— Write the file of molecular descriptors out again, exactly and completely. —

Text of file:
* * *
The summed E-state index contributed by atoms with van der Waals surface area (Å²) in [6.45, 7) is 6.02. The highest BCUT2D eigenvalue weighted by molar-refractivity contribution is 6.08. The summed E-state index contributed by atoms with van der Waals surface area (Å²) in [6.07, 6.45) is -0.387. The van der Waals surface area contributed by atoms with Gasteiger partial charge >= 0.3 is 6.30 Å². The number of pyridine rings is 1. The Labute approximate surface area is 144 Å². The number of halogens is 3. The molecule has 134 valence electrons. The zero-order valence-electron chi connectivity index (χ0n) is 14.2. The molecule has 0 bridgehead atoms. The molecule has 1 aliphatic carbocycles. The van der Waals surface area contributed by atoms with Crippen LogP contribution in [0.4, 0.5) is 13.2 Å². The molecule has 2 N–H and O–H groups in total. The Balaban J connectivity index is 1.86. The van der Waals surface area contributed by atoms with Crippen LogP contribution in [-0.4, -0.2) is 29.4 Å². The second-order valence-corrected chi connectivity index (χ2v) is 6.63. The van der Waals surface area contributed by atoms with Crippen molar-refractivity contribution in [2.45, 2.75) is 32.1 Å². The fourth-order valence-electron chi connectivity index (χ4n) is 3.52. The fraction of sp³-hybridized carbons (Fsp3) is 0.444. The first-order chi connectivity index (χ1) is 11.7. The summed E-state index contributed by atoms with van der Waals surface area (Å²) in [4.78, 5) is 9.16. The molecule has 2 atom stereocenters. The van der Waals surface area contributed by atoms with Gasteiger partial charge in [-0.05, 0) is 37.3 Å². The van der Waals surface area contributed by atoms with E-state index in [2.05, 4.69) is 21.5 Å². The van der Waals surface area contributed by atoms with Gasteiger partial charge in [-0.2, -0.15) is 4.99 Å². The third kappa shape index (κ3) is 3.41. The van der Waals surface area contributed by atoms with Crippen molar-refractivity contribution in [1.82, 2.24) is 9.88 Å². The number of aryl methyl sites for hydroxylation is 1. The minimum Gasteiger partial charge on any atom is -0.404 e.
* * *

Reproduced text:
The summed E-state index contributed by atoms with van der Waals surface area (Å²) in [6.45, 7) is 6.02. The highest BCUT2D eigenvalue weighted by molar-refractivity contribution is 6.08. The summed E-state index contributed by atoms with van der Waals surface area (Å²) in [6.07, 6.45) is -0.387. The van der Waals surface area contributed by atoms with Gasteiger partial charge >= 0.3 is 6.30 Å². The number of pyridine rings is 1. The Labute approximate surface area is 144 Å². The number of halogens is 3. The molecule has 134 valence electrons. The zero-order valence-electron chi connectivity index (χ0n) is 14.2. The molecule has 0 bridgehead atoms. The molecule has 1 aliphatic carbocycles. The van der Waals surface area contributed by atoms with Crippen LogP contribution in [0.4, 0.5) is 13.2 Å². The molecule has 2 N–H and O–H groups in total. The Balaban J connectivity index is 1.86. The van der Waals surface area contributed by atoms with Crippen LogP contribution in [-0.4, -0.2) is 29.4 Å². The second-order valence-corrected chi connectivity index (χ2v) is 6.63. The van der Waals surface area contributed by atoms with Crippen molar-refractivity contribution in [2.45, 2.75) is 32.1 Å². The fourth-order valence-electron chi connectivity index (χ4n) is 3.52. The fraction of sp³-hybridized carbons (Fsp3) is 0.444. The first-order chi connectivity index (χ1) is 11.7. The summed E-state index contributed by atoms with van der Waals surface area (Å²) in [4.78, 5) is 9.16. The molecule has 2 atom stereocenters. The van der Waals surface area contributed by atoms with Gasteiger partial charge in [-0.05, 0) is 37.3 Å². The van der Waals surface area contributed by atoms with E-state index in [2.05, 4.69) is 21.5 Å². The van der Waals surface area contributed by atoms with Gasteiger partial charge in [-0.2, -0.15) is 4.99 Å². The third kappa shape index (κ3) is 3.41. The van der Waals surface area contributed by atoms with Crippen molar-refractivity contribution in [1.82, 2.24) is 9.88 Å². The number of aryl methyl sites for hydroxylation is 1. The minimum Gasteiger partial charge on any atom is -0.404 e.